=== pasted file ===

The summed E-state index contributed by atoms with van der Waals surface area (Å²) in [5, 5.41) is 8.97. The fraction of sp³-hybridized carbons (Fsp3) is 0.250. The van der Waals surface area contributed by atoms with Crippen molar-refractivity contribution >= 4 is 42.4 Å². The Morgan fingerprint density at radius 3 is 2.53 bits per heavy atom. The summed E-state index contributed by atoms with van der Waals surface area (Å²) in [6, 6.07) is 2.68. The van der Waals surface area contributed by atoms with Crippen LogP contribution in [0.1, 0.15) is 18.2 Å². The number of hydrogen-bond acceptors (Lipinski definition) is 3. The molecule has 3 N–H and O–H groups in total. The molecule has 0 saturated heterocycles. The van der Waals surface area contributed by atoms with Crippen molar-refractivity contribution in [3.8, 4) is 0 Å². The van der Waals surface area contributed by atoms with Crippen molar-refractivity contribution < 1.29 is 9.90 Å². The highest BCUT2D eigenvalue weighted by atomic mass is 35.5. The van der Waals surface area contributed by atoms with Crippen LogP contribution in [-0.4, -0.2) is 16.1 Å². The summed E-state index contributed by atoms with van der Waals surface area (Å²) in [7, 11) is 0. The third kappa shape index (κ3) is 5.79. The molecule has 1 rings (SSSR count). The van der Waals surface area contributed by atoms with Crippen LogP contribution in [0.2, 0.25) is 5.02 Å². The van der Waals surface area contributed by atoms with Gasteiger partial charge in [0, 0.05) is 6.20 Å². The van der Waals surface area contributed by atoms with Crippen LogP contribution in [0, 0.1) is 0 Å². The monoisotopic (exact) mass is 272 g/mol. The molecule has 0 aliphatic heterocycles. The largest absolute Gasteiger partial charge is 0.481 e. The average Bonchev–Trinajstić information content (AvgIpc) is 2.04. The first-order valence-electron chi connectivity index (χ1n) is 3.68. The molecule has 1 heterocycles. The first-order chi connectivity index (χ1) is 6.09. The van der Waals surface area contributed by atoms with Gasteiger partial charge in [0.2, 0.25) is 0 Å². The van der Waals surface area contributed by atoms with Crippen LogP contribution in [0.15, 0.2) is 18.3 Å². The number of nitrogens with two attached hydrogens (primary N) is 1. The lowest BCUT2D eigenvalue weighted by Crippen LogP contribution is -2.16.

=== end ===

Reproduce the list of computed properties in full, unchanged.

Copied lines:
The summed E-state index contributed by atoms with van der Waals surface area (Å²) in [5, 5.41) is 8.97. The fraction of sp³-hybridized carbons (Fsp3) is 0.250. The van der Waals surface area contributed by atoms with Crippen molar-refractivity contribution >= 4 is 42.4 Å². The Morgan fingerprint density at radius 3 is 2.53 bits per heavy atom. The summed E-state index contributed by atoms with van der Waals surface area (Å²) in [6, 6.07) is 2.68. The van der Waals surface area contributed by atoms with Crippen LogP contribution in [0.1, 0.15) is 18.2 Å². The number of hydrogen-bond acceptors (Lipinski definition) is 3. The molecule has 3 N–H and O–H groups in total. The molecule has 0 saturated heterocycles. The van der Waals surface area contributed by atoms with Crippen molar-refractivity contribution in [3.8, 4) is 0 Å². The van der Waals surface area contributed by atoms with Crippen molar-refractivity contribution < 1.29 is 9.90 Å². The highest BCUT2D eigenvalue weighted by atomic mass is 35.5. The van der Waals surface area contributed by atoms with Crippen LogP contribution in [-0.4, -0.2) is 16.1 Å². The summed E-state index contributed by atoms with van der Waals surface area (Å²) in [7, 11) is 0. The third kappa shape index (κ3) is 5.79. The molecule has 1 rings (SSSR count). The van der Waals surface area contributed by atoms with Crippen LogP contribution in [0.2, 0.25) is 5.02 Å². The van der Waals surface area contributed by atoms with Gasteiger partial charge in [0, 0.05) is 6.20 Å². The van der Waals surface area contributed by atoms with Crippen LogP contribution in [0, 0.1) is 0 Å². The monoisotopic (exact) mass is 272 g/mol. The molecule has 0 aliphatic heterocycles. The largest absolute Gasteiger partial charge is 0.481 e. The average Bonchev–Trinajstić information content (AvgIpc) is 2.04. The first-order valence-electron chi connectivity index (χ1n) is 3.68. The molecule has 1 heterocycles. The first-order chi connectivity index (χ1) is 6.09. The van der Waals surface area contributed by atoms with Gasteiger partial charge in [0.2, 0.25) is 0 Å². The van der Waals surface area contributed by atoms with Crippen LogP contribution in [0.15, 0.2) is 18.3 Å². The number of nitrogens with two attached hydrogens (primary N) is 1. The lowest BCUT2D eigenvalue weighted by Crippen LogP contribution is -2.16.